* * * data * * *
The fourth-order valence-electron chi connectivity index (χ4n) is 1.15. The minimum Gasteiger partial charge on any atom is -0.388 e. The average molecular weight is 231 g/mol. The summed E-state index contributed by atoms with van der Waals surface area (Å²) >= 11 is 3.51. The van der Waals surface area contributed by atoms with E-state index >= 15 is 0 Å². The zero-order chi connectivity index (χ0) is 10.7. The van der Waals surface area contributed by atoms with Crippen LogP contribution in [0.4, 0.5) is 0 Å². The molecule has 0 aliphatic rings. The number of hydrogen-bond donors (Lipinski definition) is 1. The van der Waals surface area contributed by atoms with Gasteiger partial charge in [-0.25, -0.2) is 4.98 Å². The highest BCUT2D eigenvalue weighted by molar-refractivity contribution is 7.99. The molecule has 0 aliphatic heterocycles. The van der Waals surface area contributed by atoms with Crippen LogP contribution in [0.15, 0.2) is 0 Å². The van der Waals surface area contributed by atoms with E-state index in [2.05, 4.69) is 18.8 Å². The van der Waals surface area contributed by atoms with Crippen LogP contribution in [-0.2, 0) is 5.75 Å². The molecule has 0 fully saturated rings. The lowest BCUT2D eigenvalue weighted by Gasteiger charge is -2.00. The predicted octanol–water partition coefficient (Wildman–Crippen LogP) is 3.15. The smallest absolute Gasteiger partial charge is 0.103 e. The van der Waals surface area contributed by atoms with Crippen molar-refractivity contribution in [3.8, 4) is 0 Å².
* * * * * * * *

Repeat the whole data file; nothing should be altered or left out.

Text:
The fourth-order valence-electron chi connectivity index (χ4n) is 1.15. The minimum Gasteiger partial charge on any atom is -0.388 e. The average molecular weight is 231 g/mol. The summed E-state index contributed by atoms with van der Waals surface area (Å²) >= 11 is 3.51. The van der Waals surface area contributed by atoms with E-state index >= 15 is 0 Å². The zero-order chi connectivity index (χ0) is 10.7. The van der Waals surface area contributed by atoms with Crippen LogP contribution in [0.4, 0.5) is 0 Å². The molecule has 0 aliphatic rings. The number of hydrogen-bond donors (Lipinski definition) is 1. The van der Waals surface area contributed by atoms with Gasteiger partial charge in [-0.25, -0.2) is 4.98 Å². The highest BCUT2D eigenvalue weighted by molar-refractivity contribution is 7.99. The molecule has 0 aliphatic heterocycles. The van der Waals surface area contributed by atoms with Crippen LogP contribution in [0.15, 0.2) is 0 Å². The van der Waals surface area contributed by atoms with E-state index in [2.05, 4.69) is 18.8 Å². The van der Waals surface area contributed by atoms with Crippen LogP contribution in [-0.2, 0) is 5.75 Å². The molecule has 0 fully saturated rings. The lowest BCUT2D eigenvalue weighted by Gasteiger charge is -2.00. The predicted octanol–water partition coefficient (Wildman–Crippen LogP) is 3.15. The smallest absolute Gasteiger partial charge is 0.103 e. The van der Waals surface area contributed by atoms with Crippen molar-refractivity contribution in [3.8, 4) is 0 Å².